Smoked eel review wins AA Gill Award for 2020

Posted on: October 5, 2020 by Claire Meadows

A writer who reviewed a celebrated smoked eel sandwich at Quo Vadis has been announced as the winner of the 2020 AA Gill Award for Emerging Food Critics. 

The Award, launched in association with the Society of Editors, was founded last year to honour the late Sunday Times reviewer AA Gill. This year’s prize was awarded to waitress Jemma Paek with her piece published in The Sunday Times yesterday.

Announced by the late writer’s daughter Flora Gill, the brilliance of Paek’s piece, she said, was that it reflected public sentiment and uncertainty amid the Covid-19 pandemic.

She added: “The winning piece, by Jemma Paek, a waitress at the restaurant Quo Vadis in Soho, was chosen because it perfectly encapsulates this strange moment in time, set around a simple review of an eel sandwich.

“The brilliance of the piece is that it reflects the emotions and experiences of so many across the country: the camaraderie, the anxiety and the uncertainty — and the value in sharing a meal when you don’t know what the next day will bring.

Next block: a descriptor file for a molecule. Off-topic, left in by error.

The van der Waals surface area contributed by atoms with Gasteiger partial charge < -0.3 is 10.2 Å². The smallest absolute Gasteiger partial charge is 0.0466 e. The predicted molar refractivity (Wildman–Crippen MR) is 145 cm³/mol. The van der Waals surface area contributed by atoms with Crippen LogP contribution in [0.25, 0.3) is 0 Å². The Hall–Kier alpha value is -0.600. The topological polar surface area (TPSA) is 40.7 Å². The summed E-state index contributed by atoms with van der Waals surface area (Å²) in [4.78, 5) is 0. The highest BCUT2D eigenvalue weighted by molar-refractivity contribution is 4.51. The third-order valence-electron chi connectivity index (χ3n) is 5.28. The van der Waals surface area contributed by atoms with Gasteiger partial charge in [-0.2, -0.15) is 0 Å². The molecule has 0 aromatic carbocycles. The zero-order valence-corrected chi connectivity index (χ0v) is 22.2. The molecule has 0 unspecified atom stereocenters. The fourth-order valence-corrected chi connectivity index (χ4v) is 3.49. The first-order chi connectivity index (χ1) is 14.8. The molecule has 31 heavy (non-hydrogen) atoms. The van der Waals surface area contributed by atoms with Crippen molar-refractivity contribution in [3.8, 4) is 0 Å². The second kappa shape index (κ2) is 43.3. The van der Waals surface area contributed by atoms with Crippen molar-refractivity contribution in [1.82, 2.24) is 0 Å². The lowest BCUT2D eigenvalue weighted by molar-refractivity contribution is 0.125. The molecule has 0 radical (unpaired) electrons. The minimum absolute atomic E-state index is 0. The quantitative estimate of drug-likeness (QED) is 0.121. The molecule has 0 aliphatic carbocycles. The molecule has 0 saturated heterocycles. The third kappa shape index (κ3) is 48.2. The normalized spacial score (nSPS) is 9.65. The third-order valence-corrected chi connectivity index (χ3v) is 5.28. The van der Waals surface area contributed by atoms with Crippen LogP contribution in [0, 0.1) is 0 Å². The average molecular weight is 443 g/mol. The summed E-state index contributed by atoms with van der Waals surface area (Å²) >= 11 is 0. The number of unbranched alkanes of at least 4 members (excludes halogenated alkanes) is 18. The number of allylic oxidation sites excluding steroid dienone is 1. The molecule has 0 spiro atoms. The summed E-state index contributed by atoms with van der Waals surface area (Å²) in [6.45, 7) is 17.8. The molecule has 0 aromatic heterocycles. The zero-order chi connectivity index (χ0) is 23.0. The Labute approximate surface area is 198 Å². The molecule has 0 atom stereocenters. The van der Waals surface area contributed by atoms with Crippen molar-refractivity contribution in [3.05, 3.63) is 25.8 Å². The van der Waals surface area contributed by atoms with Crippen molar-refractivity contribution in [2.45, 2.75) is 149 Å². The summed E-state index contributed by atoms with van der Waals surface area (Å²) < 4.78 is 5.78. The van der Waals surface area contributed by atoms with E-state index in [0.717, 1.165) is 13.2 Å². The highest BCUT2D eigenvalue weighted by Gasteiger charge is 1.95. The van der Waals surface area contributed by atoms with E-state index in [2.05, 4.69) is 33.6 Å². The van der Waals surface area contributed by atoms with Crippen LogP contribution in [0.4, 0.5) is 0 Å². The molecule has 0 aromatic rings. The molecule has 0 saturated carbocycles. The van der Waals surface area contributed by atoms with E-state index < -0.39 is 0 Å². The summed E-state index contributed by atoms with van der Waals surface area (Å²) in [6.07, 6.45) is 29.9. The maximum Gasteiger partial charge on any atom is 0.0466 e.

The award was judged by Gill alongside Sunday Times food critic Marina O’Loughlin, Jeremy Clarkson, the Sunday Times Magazine’s Dish editor Lisa Markwell, the restaurateur Jeremy King and the Society of Editors Executive Director Ian Murray.

Announcing the winner, Gill said that the coronavirus had presented a fundamental problem for this year’s awards given that lockdown has meant no restaurants were open when the call for entries was announced in April. Widening the parameters on what entrants could review, entries were open to a piece of writing that covered a restaurant or the memory of a restaurant experience, including service, atmosphere and wine; or the wider subject of food by delivery, or takeaway. 

The runners-up were Zahra Al Asaadi in second place and Caroline O’Donoghue in third. The judges said that Al Asaadi’s piece on going out for shawarma “wowed the judges” and was “evocative and emotive”. O’Donghue’s “lyrical piece” on searching for sustenance in rural Co Kerry was praised by the judges for being “imaginatively structured and witty”. Both pieces can be read here.

Paek will receive a prize of £5,000 alongside the publication of her review in The Dish.